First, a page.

Wisconsin Startup Introduces Wallet Designed to Foil E-Pickpockets
Give pickpockets their due. It takes undeniable skill and dexterity to weave through a crowd and steal a wallet with the victim none the wiser—or to use a radio scanner to steal signals transmitted by the radio frequency identification (RFID) chips implanted on passports and an increasing number of “contactless” smart credit cards.
But don’t tell that to anyone who has been the victim of a pickpocket. People like the co-founders of Wellspring Ideas, a Menomonee Falls, WI-based startup that has created a money belt designed to foil old-school artful dodgers and new-school thieves equipped with the latest technology.
Wellspring Ideas has created the Travel Pocket, which it says keeps cash, passports, credit cards, and other valuables easily accessible for you but safe from thieves, especially useful when you’re in notorious pickpocket havens like Barcelona, Las Vegas casinos, or the local mall.
The company’s pitch is pretty simple, marketing director Scott Lindberg said: “Why should pickpockets be able to ruin my vacation or business trip?”
It’s likely that people have been trying to hide money on their persons as long as there have been pickpockets, and money belts and hidden pockets are frequent answers to this problem. Unlike money belts that are hidden inside pants or shirts, the Travel Pocket loops over the shoulder and around the back, with the pocket above the rib cage. It looks a bit like the shoulder gun holsters detectives often wear in cop movies. A jacket or shirt hides the Travel Pocket.
The pocket is kept shut with Velcro, which not only keeps the money and items in place, but also makes the characteristic ripping sound whenever it’s opened, Lindberg said. The combination of the sound and location near the chest makes stealing from the pocket a challenge for thieves, even if they know where to look.
But the product’s most advanced feature fights against identity thieves looking to steal credit card numbers. Copper threads are woven into the inner lining of the pocket, which blocks radio waves, Lindberg said.
If it’s been a while since you’ve received a new credit card, you might ask why that’s a problem. The reason is that American Express, MasterCard, and Visa all offer contactless credit cards, which are embedded with RFID chips that allow users to wave their cards over point-of-sale terminals equipped with an RFID reader. The card transmits the account and security information, and the transaction is complete. It’s supposed to be faster and easier than swiping a card or handing it to a merchant at the register. Some say it’s also more secure because the card never leaves the customer’s hand.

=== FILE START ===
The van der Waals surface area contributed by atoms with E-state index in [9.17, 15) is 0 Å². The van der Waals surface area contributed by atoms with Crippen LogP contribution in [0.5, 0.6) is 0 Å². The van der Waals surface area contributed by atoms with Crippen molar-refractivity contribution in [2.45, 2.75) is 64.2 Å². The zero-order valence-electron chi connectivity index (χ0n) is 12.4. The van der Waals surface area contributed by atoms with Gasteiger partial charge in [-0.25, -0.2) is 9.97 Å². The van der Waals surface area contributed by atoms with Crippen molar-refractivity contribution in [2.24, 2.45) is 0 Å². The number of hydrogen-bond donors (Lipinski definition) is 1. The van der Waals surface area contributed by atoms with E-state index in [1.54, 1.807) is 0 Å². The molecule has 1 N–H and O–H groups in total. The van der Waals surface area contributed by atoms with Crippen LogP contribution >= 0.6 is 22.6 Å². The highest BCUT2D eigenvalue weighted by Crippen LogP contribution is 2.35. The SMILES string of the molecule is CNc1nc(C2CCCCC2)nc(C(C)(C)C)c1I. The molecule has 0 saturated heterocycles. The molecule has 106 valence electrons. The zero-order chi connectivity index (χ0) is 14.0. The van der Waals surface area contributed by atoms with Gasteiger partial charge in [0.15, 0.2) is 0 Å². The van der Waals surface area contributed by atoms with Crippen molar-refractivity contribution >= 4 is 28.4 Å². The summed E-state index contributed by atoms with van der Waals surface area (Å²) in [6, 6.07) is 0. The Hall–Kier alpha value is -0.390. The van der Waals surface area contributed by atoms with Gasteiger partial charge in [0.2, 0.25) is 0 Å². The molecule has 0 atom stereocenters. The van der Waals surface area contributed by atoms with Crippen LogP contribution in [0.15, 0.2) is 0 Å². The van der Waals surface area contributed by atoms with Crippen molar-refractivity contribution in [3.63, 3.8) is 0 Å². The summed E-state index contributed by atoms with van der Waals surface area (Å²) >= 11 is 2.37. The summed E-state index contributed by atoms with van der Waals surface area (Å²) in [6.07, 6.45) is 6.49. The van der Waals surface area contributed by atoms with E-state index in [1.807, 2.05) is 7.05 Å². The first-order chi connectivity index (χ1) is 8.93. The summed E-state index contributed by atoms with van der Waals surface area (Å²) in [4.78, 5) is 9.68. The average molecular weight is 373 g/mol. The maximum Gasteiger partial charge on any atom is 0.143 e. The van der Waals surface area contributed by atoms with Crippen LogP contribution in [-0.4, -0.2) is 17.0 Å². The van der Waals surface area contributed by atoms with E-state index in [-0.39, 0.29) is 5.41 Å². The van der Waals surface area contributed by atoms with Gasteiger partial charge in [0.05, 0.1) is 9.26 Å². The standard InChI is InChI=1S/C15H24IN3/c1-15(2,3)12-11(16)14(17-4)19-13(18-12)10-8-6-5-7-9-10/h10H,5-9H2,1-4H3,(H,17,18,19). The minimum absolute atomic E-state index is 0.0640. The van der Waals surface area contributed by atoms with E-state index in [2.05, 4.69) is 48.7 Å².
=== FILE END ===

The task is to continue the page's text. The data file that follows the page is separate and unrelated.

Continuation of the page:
Industry analysts say more than 250 million such cards have been issued around the world, although in the U.S. the technology isn’t that common. That might change soon, though, as the credit card industry shifts to “smart cards,” which include contactless cards, chip-and-PIN cards, and chip-and-signature cards. All three are supposed to be more secure than magnetic strip cards, and the industry is pushing to have retailers accept the new technology starting next year.
But contactless cards could be vulnerable to sophisticated thieves who have RFID scanners of their own. In theory, they could walk through a public area with a small scanner connected to a laptop hidden in a backpack. They could pick up the signal from nearby RFID-equipped cards and steal account numbers.
There’s growing concern that e-pickpockets could be a threat. Law enforcement agencies in Texas have put out public service announcements warning of the danger, while Consumer Reports and several local news stations have done their own investigations showing the theft is technologically possible. Wellspring Ideas certainly isn’t the only company to respond to those concerns by creating products that hold valuables while blocking RFID signals. Competing products include wallets, purses, and travel vests.
There are skeptics who wonder if this is a problem that’s being overstated. They point out that almost all cards have safety features that keep some sensitive information separate from the RFID signal, such as the security codes printed on the cards. They say the signals are encrypted, and the scanners are confused if intended victims have multiple cards with chips in their pockets. Finally, they point out that attacks can be foiled by cheap solutions like putting aluminum foil in your wallet, which blocks the radio waves.
Lindberg and the founders of Wellspring Ideas aren’t among the skeptics. While he pointed to news reports warning of the thieves, he also said the company knows e-pickpocketing victims, including the wife of one of the company’s co-founders. She says the perpetrators stole the numbers of several of her credit cards through her purse while she was on a trip to Las Vegas.
The Travel Pocket has been on the market for a few months, selling for $49.95 online and at a few specialty stores in Wisconsin, Lindberg said. While he wouldn’t give sales figures, he did say the company is seeing its first wave of re-orders from merchants, which suggests the product is selling.
The pocket is Wellspring Ideas’s first product, and if it’s successful, there are plans to move on to other items, Lindberg said.
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